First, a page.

MQTT Security Fundamentals: Authorization


Hello and welcome to another MQTT Monday and the next post of the MQTT Security Fundamentals. This week we will devote our focus to a new topic and look into authorization with MQTT. This fits ideally after we discussed authentication previously. If you haven’t read the last two posts about authentication(part 1 and part 2), you should definitely do so, before you continue reading this post.

What is Authorization?

Authorization is the function of specifying access rights to a certain resource. This includes the definition and enforcement of policies, which specify who can access a certain resource. Therefore the following terms are essential:

  • subject or user: wants to access a resource
  • resource, object or service: should be protected from unauthorized access
  • policy: specifies if a subject has access to a resource

Real world illustration

Let’s pick up the traveling example of the authentication blog post and carry it on. We have seen that a passport can be used for authenticating a person’s identity when boarding a flight. So after the identity is confirmed, the booking confirmation or the boarding pass is used for authorizing/granting access to get on a particular plane. So after booking the flight, the information about your person and the exact flight date, time and destination serves as authorization for the flight.

Authentication & Authorization: Two best friends!

As we have already seen in the real world example, authentication and authorization are two very important security concepts that go hand in hand. There is not much value in the authorization of a user or subject without having it authenticated beforehand and thereby confirmed its identity. Authorization is important for restricting access and allowing only eligible persons, clients or subjects to access certain resources, data or things. If you don’t have a specific focus on security, you might not notice that these concepts are everywhere, but if you step back and look closely, you can identify them very easily: login to your operating system and access files, login to a web application and having certain rights or access the company building with a staff badge.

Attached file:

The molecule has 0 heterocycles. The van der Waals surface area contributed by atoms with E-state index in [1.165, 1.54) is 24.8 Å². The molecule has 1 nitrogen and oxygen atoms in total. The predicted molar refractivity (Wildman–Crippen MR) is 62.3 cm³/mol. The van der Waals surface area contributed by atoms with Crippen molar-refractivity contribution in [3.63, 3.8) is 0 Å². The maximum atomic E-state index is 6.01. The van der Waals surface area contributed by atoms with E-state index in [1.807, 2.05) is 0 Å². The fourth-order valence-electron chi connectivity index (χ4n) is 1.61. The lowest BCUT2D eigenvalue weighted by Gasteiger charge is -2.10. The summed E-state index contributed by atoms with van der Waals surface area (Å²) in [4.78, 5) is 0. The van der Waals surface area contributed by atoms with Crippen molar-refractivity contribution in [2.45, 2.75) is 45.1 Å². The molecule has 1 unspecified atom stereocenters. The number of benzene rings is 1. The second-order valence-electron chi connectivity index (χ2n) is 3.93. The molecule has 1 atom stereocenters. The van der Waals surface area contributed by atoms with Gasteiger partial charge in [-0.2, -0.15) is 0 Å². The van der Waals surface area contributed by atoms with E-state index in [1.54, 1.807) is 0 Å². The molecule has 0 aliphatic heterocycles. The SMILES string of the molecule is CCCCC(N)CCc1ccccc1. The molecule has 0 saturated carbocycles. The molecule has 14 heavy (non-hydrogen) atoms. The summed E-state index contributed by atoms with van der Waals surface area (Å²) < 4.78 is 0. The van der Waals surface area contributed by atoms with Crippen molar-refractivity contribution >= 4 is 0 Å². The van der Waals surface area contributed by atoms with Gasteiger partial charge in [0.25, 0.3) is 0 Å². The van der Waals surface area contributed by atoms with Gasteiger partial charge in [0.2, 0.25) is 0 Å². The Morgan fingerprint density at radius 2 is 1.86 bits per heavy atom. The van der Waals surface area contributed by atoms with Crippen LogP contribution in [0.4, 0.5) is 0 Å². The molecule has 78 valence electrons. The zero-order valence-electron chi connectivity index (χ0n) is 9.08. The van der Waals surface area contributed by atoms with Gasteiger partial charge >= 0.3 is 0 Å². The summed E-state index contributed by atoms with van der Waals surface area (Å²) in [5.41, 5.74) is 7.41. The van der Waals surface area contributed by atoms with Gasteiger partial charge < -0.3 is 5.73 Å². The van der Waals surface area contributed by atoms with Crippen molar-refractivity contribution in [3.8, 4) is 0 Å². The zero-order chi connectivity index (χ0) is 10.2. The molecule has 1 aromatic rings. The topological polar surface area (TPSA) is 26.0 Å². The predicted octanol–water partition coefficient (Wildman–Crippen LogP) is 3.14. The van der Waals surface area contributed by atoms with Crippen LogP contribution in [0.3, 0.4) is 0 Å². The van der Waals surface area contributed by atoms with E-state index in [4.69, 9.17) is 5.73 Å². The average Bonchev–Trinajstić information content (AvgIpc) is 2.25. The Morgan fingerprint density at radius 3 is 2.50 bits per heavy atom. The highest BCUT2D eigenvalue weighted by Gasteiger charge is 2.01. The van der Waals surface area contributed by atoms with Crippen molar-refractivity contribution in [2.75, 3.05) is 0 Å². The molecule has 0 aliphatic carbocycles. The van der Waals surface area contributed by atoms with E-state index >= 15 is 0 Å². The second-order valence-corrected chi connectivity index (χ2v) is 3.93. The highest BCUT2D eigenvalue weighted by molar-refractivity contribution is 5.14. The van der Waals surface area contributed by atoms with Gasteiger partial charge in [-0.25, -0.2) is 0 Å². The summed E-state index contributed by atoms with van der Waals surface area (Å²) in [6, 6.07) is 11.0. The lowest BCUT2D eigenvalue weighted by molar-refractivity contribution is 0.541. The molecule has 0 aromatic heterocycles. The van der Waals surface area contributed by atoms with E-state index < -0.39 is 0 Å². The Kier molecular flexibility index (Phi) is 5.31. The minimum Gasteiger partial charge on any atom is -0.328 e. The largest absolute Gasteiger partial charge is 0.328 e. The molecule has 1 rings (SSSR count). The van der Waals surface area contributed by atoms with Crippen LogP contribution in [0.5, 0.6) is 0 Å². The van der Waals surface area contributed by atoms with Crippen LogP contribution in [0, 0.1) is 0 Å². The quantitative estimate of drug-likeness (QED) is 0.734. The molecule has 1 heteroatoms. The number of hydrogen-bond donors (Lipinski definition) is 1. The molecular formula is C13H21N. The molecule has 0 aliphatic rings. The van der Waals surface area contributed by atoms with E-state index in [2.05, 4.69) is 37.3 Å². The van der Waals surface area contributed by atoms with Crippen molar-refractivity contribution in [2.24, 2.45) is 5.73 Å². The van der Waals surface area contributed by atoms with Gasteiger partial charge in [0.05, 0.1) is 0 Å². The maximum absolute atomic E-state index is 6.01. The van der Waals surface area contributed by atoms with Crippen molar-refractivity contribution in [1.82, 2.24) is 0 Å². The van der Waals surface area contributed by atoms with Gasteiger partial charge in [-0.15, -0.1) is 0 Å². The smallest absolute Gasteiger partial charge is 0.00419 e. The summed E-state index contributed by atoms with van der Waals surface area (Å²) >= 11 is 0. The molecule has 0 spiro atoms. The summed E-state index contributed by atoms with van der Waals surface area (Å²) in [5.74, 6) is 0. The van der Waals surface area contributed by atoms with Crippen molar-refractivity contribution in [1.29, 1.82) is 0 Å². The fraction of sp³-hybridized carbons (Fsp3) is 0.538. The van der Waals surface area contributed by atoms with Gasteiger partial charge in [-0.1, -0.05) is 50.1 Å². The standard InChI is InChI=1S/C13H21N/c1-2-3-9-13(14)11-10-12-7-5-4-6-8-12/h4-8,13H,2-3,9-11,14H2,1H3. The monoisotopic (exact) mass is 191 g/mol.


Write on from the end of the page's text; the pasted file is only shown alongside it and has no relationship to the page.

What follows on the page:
How to specify Authorization Policies

There are different types of authorization that are most commonly used, here is a quick overview. If you want to know more, there are tons of resources on the web which explain each of these types in detail.

Short Name Description Example
ACL Access Control List An ACL associates a resource with a list of permissions. A permission includes who can access the resource (e.g. a file) and which operations (e.g. read, write, execute) are allowed. Unix file permissions
RBAC Role Based Access Control RBAC is always associating the permissions to a certain resource with a role. A role is a additional abstraction between the user and the resource. It makes it more easy to associate users with roles as to maintain permission over all users. Active Directory, SELinux, PostgreSQL

Authorization in MQTT

Let’s have a look at MQTT.

A MQTT client can basically do two things after it has connected to a broker, it can publish messages and it can subscribe to topics. So translating this to the previously stated definitions:

  • A MQTT client is the subject, it wants authorization to do something
  • The main resources or objects available to a client are the topics
  • Other objects would be: Store Last Will and Testament or have a persistent session
  • The main resources which need protection are the ability to publish or subscribe

Without proper authorization each authenticated client can publish and subscribe to all kinds of topics. This could be desirable in a closed system. For most use cases, fine-grained restrictions make a lot of sense and should be used. The official MQTT 3.1.1 specification states the following on this matter:

“MQTT solutions are often deployed in hostile communication environments. In such cases, implementations will often need to provide mechanisms for: […] Authorization of access to Server resources”

In order to restrict a client to publish or subscribe only to topics it is authorized to, it is necessary to implement topic permissions on the broker side. These permissions need to be configurable and adjustable during the runtime of the broker. A topic permission could for example look like the following: